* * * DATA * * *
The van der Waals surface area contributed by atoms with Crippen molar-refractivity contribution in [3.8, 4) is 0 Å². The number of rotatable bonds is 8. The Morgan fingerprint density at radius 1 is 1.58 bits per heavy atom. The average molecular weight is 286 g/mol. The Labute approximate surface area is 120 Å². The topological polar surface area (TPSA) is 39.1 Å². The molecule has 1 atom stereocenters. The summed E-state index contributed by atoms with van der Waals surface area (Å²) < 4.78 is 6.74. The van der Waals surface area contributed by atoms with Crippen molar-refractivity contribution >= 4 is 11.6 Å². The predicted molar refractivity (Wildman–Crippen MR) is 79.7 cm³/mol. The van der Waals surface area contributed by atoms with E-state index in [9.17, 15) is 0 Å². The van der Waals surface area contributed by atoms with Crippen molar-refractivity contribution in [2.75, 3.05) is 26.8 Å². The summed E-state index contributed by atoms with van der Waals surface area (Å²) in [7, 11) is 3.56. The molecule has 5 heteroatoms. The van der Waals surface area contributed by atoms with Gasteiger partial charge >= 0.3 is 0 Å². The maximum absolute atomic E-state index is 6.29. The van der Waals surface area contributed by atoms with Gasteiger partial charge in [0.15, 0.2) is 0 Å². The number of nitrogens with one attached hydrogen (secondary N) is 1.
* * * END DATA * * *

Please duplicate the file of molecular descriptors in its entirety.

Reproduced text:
The van der Waals surface area contributed by atoms with Crippen molar-refractivity contribution in [3.8, 4) is 0 Å². The number of rotatable bonds is 8. The Morgan fingerprint density at radius 1 is 1.58 bits per heavy atom. The average molecular weight is 286 g/mol. The Labute approximate surface area is 120 Å². The topological polar surface area (TPSA) is 39.1 Å². The molecule has 1 atom stereocenters. The summed E-state index contributed by atoms with van der Waals surface area (Å²) < 4.78 is 6.74. The van der Waals surface area contributed by atoms with Crippen molar-refractivity contribution >= 4 is 11.6 Å². The predicted molar refractivity (Wildman–Crippen MR) is 79.7 cm³/mol. The van der Waals surface area contributed by atoms with E-state index in [9.17, 15) is 0 Å². The van der Waals surface area contributed by atoms with Crippen molar-refractivity contribution in [2.75, 3.05) is 26.8 Å². The summed E-state index contributed by atoms with van der Waals surface area (Å²) in [7, 11) is 3.56. The molecule has 5 heteroatoms. The van der Waals surface area contributed by atoms with Gasteiger partial charge >= 0.3 is 0 Å². The maximum absolute atomic E-state index is 6.29. The van der Waals surface area contributed by atoms with Gasteiger partial charge in [0.15, 0.2) is 0 Å². The number of nitrogens with one attached hydrogen (secondary N) is 1.